For some parents, aspects of the new work-life balance brought on by COVID-19 are a good thing. Here's what should stick around post-pandemic.
An image of a mom working with her daughter on her lap.
Credit: Getty Images.

When my toddler was born in 2018, I happily took my 12 weeks of maternity leave and my husband took off one week from work to help out at home and bond with our son. We had no idea what was coming. Fast-forward to the end of those three months and I quickly learned that my job wouldn't be as flexible as I needed at the time and my husband's career was just as demanding as ever. As an agent in the entertainment industry, he'd often leave for work at 8 a.m. and return home around 8 p.m.—and that was an early day. I didn't know how we'd make parenting and working actually work—and I made the difficult decision to become a stay-at-home mom for a while.

I know I'm fortunate to have had a choice but, as all moms know, it's not easy. I eventually started working part-time again, albeit remotely, but I was still lonely and felt like I was often parenting all by myself—managing child care, daycare drop-off and pick up, squeezing in a toddler music class, and handling responsibilities around the house in between finishing assignments since I was the one working from home—until the weekend hit. My husband felt guilty for how much he had to work as the breadwinner and missed spending time with us and getting to form more of a relationship with our son.

And then the pandemic hit.

My husband's office closed last March and he's been working from home for over a year now. With daycare closed too, we took shifts watching our son: He'd handle mornings and I'd be on toddler duty from nap time up until bath time, when my husband would handle bath and I'd do bedtime. He paused working to eat dinner with us as a family. My son got to experience this whole new side of my husband—and he relies on both of us now. And as a 9 months pregnant soon-to-be mom of two, I rely on him more, too.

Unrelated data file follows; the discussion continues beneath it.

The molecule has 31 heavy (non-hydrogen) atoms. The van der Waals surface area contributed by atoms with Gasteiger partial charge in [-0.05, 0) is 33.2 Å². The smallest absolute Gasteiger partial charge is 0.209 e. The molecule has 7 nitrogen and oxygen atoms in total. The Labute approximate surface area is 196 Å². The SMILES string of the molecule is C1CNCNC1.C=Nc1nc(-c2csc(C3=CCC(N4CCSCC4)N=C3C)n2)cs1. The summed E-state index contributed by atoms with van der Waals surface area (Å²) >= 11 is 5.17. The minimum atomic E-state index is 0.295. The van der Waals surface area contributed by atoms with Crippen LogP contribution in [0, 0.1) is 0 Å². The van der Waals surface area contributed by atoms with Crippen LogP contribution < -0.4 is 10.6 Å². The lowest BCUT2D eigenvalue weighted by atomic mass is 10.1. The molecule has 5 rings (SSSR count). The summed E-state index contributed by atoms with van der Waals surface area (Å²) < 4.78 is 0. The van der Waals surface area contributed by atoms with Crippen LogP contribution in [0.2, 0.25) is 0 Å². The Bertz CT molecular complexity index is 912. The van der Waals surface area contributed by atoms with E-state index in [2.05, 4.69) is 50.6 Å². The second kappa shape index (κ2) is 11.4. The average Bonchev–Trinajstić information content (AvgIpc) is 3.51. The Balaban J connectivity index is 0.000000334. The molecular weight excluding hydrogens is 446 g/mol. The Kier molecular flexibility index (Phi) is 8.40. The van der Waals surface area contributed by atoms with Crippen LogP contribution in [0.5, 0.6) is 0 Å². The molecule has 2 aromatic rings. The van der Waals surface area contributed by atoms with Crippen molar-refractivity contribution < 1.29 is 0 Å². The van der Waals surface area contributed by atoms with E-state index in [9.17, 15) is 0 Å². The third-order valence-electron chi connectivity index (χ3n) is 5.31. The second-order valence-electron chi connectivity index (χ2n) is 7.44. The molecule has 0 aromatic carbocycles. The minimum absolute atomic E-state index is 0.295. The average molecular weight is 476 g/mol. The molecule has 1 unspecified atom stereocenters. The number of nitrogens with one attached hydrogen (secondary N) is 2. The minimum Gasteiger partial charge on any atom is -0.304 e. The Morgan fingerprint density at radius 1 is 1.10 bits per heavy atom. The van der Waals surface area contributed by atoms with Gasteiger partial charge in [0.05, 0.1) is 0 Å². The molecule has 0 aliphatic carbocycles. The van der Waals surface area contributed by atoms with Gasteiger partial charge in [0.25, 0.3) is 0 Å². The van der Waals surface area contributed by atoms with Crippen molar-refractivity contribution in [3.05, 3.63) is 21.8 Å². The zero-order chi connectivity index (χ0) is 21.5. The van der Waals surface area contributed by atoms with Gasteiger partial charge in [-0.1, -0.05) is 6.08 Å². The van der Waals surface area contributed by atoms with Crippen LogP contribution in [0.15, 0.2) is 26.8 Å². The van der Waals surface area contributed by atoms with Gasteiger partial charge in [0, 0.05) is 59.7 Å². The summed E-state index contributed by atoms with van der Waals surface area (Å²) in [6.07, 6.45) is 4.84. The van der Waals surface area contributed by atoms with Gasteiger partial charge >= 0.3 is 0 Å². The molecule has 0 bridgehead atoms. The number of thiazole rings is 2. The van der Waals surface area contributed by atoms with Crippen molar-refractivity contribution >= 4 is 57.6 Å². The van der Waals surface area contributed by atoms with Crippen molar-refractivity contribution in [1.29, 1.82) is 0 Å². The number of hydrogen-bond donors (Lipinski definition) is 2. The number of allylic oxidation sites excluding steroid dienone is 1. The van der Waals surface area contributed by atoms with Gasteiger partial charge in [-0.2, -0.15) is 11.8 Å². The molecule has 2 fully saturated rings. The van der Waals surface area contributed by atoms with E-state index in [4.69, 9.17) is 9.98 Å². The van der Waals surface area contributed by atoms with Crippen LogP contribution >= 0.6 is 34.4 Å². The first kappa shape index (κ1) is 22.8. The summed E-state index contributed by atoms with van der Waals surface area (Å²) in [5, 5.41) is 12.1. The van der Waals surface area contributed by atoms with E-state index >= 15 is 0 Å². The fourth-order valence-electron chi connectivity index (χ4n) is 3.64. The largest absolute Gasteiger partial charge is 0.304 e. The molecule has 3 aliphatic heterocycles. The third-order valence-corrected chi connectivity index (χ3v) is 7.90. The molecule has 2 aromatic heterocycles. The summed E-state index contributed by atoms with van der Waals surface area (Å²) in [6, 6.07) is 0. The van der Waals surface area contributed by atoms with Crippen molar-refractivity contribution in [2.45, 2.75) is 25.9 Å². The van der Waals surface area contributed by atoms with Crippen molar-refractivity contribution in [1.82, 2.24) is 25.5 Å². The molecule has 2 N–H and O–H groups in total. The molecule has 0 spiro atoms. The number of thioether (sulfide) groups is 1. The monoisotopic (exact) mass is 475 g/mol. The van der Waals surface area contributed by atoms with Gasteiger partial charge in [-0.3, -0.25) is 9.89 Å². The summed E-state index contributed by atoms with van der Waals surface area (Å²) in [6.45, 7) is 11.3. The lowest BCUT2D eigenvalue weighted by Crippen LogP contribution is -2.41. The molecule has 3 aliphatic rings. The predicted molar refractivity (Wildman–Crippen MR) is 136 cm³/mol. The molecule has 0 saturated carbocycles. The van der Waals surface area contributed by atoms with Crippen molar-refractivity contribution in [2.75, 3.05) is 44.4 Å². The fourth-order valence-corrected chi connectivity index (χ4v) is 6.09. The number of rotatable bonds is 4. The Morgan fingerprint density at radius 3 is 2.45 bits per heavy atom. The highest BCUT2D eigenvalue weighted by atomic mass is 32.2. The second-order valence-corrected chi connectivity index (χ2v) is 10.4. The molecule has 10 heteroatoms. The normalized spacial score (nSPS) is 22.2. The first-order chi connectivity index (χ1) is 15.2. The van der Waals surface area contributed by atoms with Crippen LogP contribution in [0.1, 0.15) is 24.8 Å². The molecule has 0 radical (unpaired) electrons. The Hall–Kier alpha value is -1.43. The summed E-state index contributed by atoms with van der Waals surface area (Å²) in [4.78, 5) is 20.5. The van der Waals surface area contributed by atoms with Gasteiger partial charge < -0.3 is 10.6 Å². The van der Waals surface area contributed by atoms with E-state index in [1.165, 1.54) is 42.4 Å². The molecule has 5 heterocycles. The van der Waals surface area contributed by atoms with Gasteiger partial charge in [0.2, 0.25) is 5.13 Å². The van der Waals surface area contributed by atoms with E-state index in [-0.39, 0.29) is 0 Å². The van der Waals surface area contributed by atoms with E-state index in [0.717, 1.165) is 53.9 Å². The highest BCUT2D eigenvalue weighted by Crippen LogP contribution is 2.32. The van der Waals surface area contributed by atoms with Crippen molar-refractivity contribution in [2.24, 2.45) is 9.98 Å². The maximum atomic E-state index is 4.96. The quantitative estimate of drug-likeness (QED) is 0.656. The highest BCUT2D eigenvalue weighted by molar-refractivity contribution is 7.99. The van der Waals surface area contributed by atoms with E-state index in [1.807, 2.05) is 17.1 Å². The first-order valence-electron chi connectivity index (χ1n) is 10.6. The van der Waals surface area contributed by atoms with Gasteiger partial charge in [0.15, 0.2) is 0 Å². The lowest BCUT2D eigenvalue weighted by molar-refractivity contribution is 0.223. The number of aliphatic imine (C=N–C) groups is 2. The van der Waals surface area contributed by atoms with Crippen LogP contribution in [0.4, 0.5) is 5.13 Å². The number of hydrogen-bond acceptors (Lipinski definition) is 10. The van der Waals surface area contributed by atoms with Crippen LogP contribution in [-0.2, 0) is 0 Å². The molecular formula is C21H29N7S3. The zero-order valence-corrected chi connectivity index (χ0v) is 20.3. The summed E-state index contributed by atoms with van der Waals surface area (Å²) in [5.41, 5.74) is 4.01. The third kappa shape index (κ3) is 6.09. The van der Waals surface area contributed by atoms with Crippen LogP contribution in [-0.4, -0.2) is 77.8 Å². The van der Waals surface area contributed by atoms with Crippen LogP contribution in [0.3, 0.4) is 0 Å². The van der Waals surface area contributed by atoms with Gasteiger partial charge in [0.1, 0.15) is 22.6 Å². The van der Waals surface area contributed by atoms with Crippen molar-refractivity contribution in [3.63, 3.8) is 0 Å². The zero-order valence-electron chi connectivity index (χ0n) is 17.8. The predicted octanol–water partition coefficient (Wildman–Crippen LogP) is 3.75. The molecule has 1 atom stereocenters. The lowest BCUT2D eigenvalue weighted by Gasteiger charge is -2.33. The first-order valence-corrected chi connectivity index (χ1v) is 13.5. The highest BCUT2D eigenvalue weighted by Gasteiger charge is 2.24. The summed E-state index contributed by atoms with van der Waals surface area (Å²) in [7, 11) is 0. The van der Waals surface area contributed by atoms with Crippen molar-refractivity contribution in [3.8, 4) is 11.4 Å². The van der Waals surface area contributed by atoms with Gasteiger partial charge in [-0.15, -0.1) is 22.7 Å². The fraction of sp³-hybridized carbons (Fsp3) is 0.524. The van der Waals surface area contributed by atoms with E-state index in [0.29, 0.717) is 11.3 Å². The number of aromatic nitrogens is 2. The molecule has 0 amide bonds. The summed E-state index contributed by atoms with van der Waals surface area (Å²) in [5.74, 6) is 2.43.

While so many people have struggled this year—us included, and we're counting down to the pandemic finally being over—we're so thankful for this time spent together and the opportunity to have a "redo" on the work-life balance we thought we were stuck with. Our lives have changed forever. How do we go back to the before? And, more importantly, why do we have to go back to how things were?

My husband's office doesn't have a reopening date yet, but we're already talking about options for him to work from home more when it does and create a flexible schedule that allows for more family time. We're not the only ones having these conversations.

The Post-Pandemic "New Normal" Parents Really Want to See

COVID-19 has been hellish for so many Americans and I'm looking forward to a time when people are no longer suffering or in pain or worried about how they'll make ends meet, but there have been some changes that parents hope last even as the pandemic comes to an end.

Here's what we hope stick around after the coronavirus is a thing of the past:

  • Increased flexibility and the ability to work from home. We've proven we can do it—all while juggling child care, remote learning, and a global pandemic. Imagine what's possible when things return to normal and workers are trusted and provided the freedom to work how they choose?
  • More time spent as a family. It's time to prioritize our families and not fear being penalized for it.
  • The ability to say "no" more easily—and slowing down in general. While it'll be nice to add back in activities and enjoy socializing with friends and family again, the pandemic's shown us that it's OK to say "no" sometimes, clear the schedule a bit, and do things on our own terms.
  • Divvying up child care and housework. It's fallen mostly on moms for years, but with partners home due to COVID-19, some parents are able to split things more. This can't stop.
  • Support for American families. There's been a spotlight put on the help families really need—and relief could finally be on the way.

We were forced to change our lives when the pandemic hit, and it's time to reassess what "normal" means for American families when it's finally over.